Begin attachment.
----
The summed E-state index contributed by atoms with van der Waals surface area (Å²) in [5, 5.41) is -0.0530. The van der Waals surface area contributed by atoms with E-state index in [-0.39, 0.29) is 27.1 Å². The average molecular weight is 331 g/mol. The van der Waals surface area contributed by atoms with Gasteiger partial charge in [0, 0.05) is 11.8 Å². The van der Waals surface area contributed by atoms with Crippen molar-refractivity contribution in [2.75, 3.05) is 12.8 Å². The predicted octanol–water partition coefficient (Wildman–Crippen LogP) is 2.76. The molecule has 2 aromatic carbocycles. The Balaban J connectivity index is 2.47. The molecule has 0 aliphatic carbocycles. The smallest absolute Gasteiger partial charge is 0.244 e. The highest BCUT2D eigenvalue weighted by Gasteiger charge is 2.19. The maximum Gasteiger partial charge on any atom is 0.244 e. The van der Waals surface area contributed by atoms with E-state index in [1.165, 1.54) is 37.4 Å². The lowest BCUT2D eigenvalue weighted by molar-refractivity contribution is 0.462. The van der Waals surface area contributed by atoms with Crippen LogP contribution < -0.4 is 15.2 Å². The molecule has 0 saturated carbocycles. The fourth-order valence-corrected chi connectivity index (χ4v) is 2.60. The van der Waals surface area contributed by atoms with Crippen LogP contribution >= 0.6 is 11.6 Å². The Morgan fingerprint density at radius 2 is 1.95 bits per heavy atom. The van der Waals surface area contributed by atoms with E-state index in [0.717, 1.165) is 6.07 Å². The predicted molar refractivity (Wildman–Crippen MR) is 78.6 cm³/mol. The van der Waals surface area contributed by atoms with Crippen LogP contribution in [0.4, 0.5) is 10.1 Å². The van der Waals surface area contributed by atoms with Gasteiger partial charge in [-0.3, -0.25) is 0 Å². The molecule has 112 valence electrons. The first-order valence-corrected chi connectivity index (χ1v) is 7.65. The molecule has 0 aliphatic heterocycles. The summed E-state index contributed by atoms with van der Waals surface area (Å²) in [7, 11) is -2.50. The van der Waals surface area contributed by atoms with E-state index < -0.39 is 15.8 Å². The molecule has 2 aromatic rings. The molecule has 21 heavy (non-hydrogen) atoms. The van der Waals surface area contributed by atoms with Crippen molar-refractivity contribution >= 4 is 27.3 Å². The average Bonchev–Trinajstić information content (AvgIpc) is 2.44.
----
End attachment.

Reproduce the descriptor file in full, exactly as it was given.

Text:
The summed E-state index contributed by atoms with van der Waals surface area (Å²) in [5, 5.41) is -0.0530. The van der Waals surface area contributed by atoms with E-state index in [-0.39, 0.29) is 27.1 Å². The average molecular weight is 331 g/mol. The van der Waals surface area contributed by atoms with Gasteiger partial charge in [0, 0.05) is 11.8 Å². The van der Waals surface area contributed by atoms with Crippen molar-refractivity contribution in [2.75, 3.05) is 12.8 Å². The predicted octanol–water partition coefficient (Wildman–Crippen LogP) is 2.76. The molecule has 2 aromatic carbocycles. The Balaban J connectivity index is 2.47. The molecule has 0 aliphatic carbocycles. The smallest absolute Gasteiger partial charge is 0.244 e. The highest BCUT2D eigenvalue weighted by Gasteiger charge is 2.19. The maximum Gasteiger partial charge on any atom is 0.244 e. The van der Waals surface area contributed by atoms with E-state index in [1.165, 1.54) is 37.4 Å². The lowest BCUT2D eigenvalue weighted by molar-refractivity contribution is 0.462. The van der Waals surface area contributed by atoms with Crippen LogP contribution < -0.4 is 15.2 Å². The molecule has 0 saturated carbocycles. The fourth-order valence-corrected chi connectivity index (χ4v) is 2.60. The van der Waals surface area contributed by atoms with Crippen LogP contribution >= 0.6 is 11.6 Å². The Morgan fingerprint density at radius 2 is 1.95 bits per heavy atom. The van der Waals surface area contributed by atoms with E-state index in [0.717, 1.165) is 6.07 Å². The predicted molar refractivity (Wildman–Crippen MR) is 78.6 cm³/mol. The van der Waals surface area contributed by atoms with Crippen LogP contribution in [0.4, 0.5) is 10.1 Å². The van der Waals surface area contributed by atoms with Gasteiger partial charge in [-0.3, -0.25) is 0 Å². The molecule has 112 valence electrons. The first-order valence-corrected chi connectivity index (χ1v) is 7.65. The molecule has 0 aliphatic heterocycles. The summed E-state index contributed by atoms with van der Waals surface area (Å²) in [7, 11) is -2.50. The van der Waals surface area contributed by atoms with E-state index < -0.39 is 15.8 Å². The molecule has 2 aromatic rings. The molecule has 21 heavy (non-hydrogen) atoms. The van der Waals surface area contributed by atoms with Crippen molar-refractivity contribution >= 4 is 27.3 Å². The average Bonchev–Trinajstić information content (AvgIpc) is 2.44.